07-02-2020 Powerful thunderstorms leave behind trail of damage;

Powerful thunderstorms leave behind trail of damage

By Jerrod Birmele Was it straight-line winds or could it have even been a tornado? Residents of our cozy communities are asking that question after a line of severe thunderstorms left behind home, power line and tree damage throughout Coloma, Hartford, Watervliet and surrounding townships last week. The storms that produced the powerful wind gusts across the area last Friday night lasted a general 10-15 minutes in any given location, but left their mark. The storms were part of a larger complex of storms, known as a mesoscale convective system, or MCS for short. They developed across southern Wisconsin and northern Illinois, gradually intensified over time, and crossed Lake Michigan in the span of just a few hours. Meteorological conditions at the time were primed for severe weather. Earlier in the day, the Storm Prediction Center had highlighted the area in an “enhanced risk” of severe weather; category 3 of 5 on their risk scale. Temperatures had risen to nearly 80-degrees even without the sun, and dew points were in the upper 60s, which made it feel very muggy outside. Add in other weather parameters that fuel storms, and there was just the right ingredients to add fuel to the fire. The first sign that storms were fast approaching came via “Special Marine Warnings”, issued by the National Weather Service. These warnings are typically issued with boaters’ safety in mind, and come when winds of 34 knots (39 miles per hour) or greater, or large hail over one inch are indicated by radar or by observations. These warnings were issued between 7:30 and 8:30 p.m. Once the storms reached the eastern side of Lake Michigan, for their part, the National Weather Service offices did get the warnings out in a timely manner, getting a “Severe Thunderstorm Warning” issued at 8:57 (Van Buren County) and 9:05 p.m. (Berrien County), respectively. These warnings indicated 60 mile per hour wind gusts were possible, and even one of the warnings had “possible tornado” wording as part of it. For those who wonder why the times of the warnings were different can look no further than the unique meteorological aspect of our area. Oddly enough, our three communities, separated by less than 10 miles, are governed by two separate weather offices. Hartford, and Van Buren County, are under the watch of the Grand Rapids office, while Coloma, Watervliet, and Berrien County, are under the watch of the Northern Indiana office, located near Fort Wayne. The first effects of the storm roared ashore in western Van Buren and northeastern Berrien counties around 9:00 p.m., where significant damage was reported in places like Covert and especially in the small town of Riverside, located between Coloma and Benton Harbor. In Riverside, the damage was extensive, as at least one house had part of its roof blown off, a garage was thrown nearly 300 feet, and numerous large trees were downed on cars and homes, making several area streets impassible. The storms then progressed eastward, hitting Coloma, Watervliet and Hartford within a matter of minutes. Rumbles of thunder could be heard 10 to 15 minutes before the direct hit, and was also accompanied by a very-eerie calm wind. Within a matter of seconds, it went from calm conditions to the high winds, torrential rainfall and the flickering of the lights that come when branches and trees begin interfering with the electrical system. Usually, in the case of straight-line winds, they often come before the storms arrive, and last for just a short time. In this case, however, they lasted for a much longer period, and definitely added exponentially to the damage left behind. In the Tri-City area that equated to all of the communities suffering at least minor damage and the occasional power outage, but in other areas, the damage was much more significant. Some of the most extensive damage locally was found on Little Paw Paw Lake, where initial storm reports in the aftermath indicated many large trees were blown down and many roads were impassible. As the sun rose the next morning, ground truth was revealed, as the damage was posted via news agencies and on social media. In the downtown areas of Coloma, Hartford and Watervliet, there were plenty of branches and limbs littering streets and yards when people woke up Saturday morning but the damage was not as severe as seen in other areas. Localized parts of the communities suffered more significant issues when larger limbs fell on cars and homes, causing damage to properties and knocking out power for customers surrounding them. The damage seemed much worse outside of the city centers, as trees were completely toppled and power poles were tossed around like tooth picks in numerous locations. Damage was reported in every township in our circulation area, where fallen trees blocked many roads, leaving crews plenty of work to do. Cleanup in these areas will likely continue throughout the week ahead. Outside of the Tri-City area, the storms created a significant damage path in Van Buren County, with storm reports coming in from Bangor, Covert, Lawrence, Lawton and Paw Paw. Between Bangor and Covert, many large trees fell across roads. In Lawrence, nearly every city block had trees down, and a roof of a barn was blown off east of the city. And, in Paw Paw, severe damage happened at Lake Brownwood, and a 60-foot amateur radio tower was blown down. Following the storm, power companies were busy restoring power to tens of thousands over the weekend, with Indiana Michigan Power reporting that nearly 20,000 southwest Michigan residents lost power. They also said in a Facebook post that 34 poles were broken, including 22 in their Benton Harbor territory, along with 34 spans of wire being taken down. Work to restore hundreds of customers in the hardest hit areas continued as of Monday afternoon. Which brings us back to our first question – was this strictly straight-line winds or a tornado? As of right now, the meteorologists at the National Weather Service forecast offices believe it was straight-line winds that did the damage, with estimates ranging between 60 and 85 miles per hour. Looking at some of the damage up close, it is conceivable that in isolated areas, the winds were even stronger than that. If it becomes necessary, storm survey teams will be sent to the hardest hit areas in the coming days to assess the damage.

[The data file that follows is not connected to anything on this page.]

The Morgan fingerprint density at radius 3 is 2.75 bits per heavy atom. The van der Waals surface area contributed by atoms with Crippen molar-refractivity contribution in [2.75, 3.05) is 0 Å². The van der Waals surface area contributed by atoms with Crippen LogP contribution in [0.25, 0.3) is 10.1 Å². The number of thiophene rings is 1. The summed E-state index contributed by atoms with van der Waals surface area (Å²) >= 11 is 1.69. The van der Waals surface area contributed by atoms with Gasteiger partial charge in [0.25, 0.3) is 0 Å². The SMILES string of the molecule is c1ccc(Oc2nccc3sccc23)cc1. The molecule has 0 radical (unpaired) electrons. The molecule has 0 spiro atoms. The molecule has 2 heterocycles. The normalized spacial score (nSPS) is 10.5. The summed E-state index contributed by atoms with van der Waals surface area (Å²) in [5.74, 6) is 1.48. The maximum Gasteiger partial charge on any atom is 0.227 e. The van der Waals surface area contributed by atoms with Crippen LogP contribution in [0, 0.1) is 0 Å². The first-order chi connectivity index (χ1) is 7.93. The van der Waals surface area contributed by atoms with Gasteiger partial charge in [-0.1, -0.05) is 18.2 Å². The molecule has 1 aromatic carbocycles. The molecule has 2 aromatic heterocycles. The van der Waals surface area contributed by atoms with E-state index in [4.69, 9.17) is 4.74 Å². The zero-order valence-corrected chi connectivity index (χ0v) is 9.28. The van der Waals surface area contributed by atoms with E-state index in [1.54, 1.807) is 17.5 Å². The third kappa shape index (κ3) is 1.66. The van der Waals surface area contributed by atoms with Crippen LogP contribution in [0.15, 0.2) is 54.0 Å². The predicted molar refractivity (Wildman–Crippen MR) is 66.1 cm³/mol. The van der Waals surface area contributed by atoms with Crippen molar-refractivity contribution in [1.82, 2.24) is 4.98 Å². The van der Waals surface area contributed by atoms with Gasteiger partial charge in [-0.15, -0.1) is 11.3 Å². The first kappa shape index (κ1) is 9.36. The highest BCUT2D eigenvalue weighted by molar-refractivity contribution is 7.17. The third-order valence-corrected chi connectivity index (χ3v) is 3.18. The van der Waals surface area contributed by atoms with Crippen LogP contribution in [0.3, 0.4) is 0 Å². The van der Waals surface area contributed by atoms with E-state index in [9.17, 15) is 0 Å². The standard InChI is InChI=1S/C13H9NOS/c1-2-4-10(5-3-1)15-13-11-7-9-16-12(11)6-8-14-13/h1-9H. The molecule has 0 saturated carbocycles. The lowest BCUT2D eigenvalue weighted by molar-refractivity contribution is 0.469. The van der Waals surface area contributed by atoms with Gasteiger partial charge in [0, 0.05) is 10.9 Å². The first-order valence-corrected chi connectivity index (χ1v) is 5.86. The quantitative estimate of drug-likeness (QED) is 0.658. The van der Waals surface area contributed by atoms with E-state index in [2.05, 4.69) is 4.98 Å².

Weekend storm caused severe damage and power outages to many in SW Michigan

Indiana Michigan Power had to restore power to nearly 20,000 customers who lost service in the damaging weekend storm that struck southwest Michigan and northern Indiana, including the Tri-City area, with winds in excess of 60 mph and frequent lightning. Crews of more than 200 employees and contractors worked to restore customer outages. As they addressed outages throughout the area, at least 34 broken poles, including 22 in the Benton Harbor area, were replaced. And 34 spans of wire were down. Due to extensive storm damage complete restoration to customers in the Paw Paw area continued into the week. Specific estimated restoration times during any storm related outage can be viewed online. I&M encourages customers to use the Indiana Michigan Power app to monitor the status of any outage affecting their home or business (IndianaMichiganPower.com/App). Customers can also sign up for text and email alerts on the app or at IndianaMichiganPower.com/Alerts. To stay informed, anyone can see the location and s